Mission Center: The Episcopal Church: Partnerships

What is expected of Executive Council in regard to covenant committee reports?
To receive the reports, review them carefully, and take any action it deems necessary. A guide to action may be found in the recommendations of the Standing Commission on World Mission in its Blue Book report to the 73rd General Convention. 2

Footnote 2

The Autonomy Process: Evaluation and Vision

A Consultation on Autonomy was held in Miami in October 1999 to implement SCWM’s goal of evaluating the process by which regions that were once part of the Episcopal Church USA (ECUSA) have become autonomous. These regions include Brazil, Liberia, Philippines, Mexico, and Central America. The Commission received and considered responses to ten questions sent to each member of the covenant committee for each region. Two members of each covenant committee, one from the region, and one from ECUSA, were invited to the consultation. The regional representatives were asked to outline their experience of the autonomy process and the provinces’ life since becoming autonomous.

During the consultation and in their replies to the questionnaire, our partners expressed joy at the opportunity to be self-determining, enthusiasm for relating to other provinces of the Anglican Communion, and pain stemming from some aspects of the process of becoming autonomous. In some cases, a feeling of having been pushed out by ECUSA caused hurt and anger. Also a source of concern is that some aspects of some covenants have not been fulfilled. Grassroots involvement in the autonomy process had varied but was not generally felt to be deep. Regret was expressed by both sides at diminished relationships and opportunities to work together.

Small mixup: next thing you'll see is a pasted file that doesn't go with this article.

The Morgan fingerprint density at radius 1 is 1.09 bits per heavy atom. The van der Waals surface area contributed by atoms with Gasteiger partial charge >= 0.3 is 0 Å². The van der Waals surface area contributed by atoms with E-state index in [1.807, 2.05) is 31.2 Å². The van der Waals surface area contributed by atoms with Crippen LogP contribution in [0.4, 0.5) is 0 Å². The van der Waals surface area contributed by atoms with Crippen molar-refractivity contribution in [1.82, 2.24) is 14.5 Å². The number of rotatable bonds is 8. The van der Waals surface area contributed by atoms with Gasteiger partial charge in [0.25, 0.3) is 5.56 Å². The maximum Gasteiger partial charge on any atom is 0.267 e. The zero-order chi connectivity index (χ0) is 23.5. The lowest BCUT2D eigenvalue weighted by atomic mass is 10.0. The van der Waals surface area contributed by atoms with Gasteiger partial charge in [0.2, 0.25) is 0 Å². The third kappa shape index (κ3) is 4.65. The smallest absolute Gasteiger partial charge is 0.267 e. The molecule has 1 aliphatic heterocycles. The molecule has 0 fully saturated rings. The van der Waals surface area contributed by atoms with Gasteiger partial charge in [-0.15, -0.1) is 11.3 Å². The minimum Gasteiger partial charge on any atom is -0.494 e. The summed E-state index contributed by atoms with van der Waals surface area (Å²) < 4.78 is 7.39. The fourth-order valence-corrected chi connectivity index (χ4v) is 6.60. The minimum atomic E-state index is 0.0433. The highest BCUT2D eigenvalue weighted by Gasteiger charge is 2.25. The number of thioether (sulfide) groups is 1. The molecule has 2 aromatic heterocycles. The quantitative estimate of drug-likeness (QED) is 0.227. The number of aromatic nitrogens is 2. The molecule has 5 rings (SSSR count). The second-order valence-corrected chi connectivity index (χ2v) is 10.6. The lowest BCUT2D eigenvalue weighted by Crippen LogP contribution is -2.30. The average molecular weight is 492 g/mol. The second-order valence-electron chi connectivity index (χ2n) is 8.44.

Autonomy Defined
Clarifying autonomy is important for relationships with our partner churches. The term highlights the theme of self-government within the Anglican Communion’s family of churches and thus the process by which jurisdictions outside the United States that were missionary districts have become self-governing Anglican provinces. The Episcopal covenants group is a helpful collective designation for these jurisdictions. The autonomy movement, dating from the 1960s, has expressed a conviction that the church in a particular cultural and national setting should direct its own life through the “three-self principles” of self-government, self-support, and self-propagation.  We believe that mutual responsibility and interdependence in the Body of Christ describes more helpfully the relationships we seek among our communion’s constituent churches. This model stresses growth toward maturity in all aspects of the church’s life, mutuality in giving and receiving, and partnership in the mission of God. These qualities must be developed in planning for self-government, in addition to constitution, canons, prayerbook, and financial plan. Self-support is an important mark of an autonomous Anglican province, but we recognize that the economic disparities between ECUSA and jurisdictions now autonomous or considering autonomy mean that growth in self-support will be gradual.

The Episcopal Church has embraced multiple nationalities. As a Commission, we are clear that an ECUSA diocese outside the U.S. is welcome in our church and under no obligation to become autonomous or join another Anglican province. At the same time, our church remains committed to assisting with the autonomy process of non-U.S. dioceses that do wish to become autonomous.

A Future in Companionship
Although the Autonomy Consultation discussed possible improvements in procedures for autonomy, the shape of continuing relationships between ECUSA and jurisdictions of the Episcopal covenants group emerged as the major emphasis for the future. ECUSA has a special obligation to these jurisdictions because of its role in planting the church in those regions.

We believe that companionship in mission must characterize our future journey. Discernment of opportunities for carrying out mission together is crucial. Joint endeavor will involve interchange of personnel and ideas as each side of the relationship learns from the other. The way forward is in a partnership of equals, rather than in a parent-child relationship between churches, in interdependence, rather than dependence. As one effort to keep communication open, primates of the provinces continue to be invited as guests to General Convention.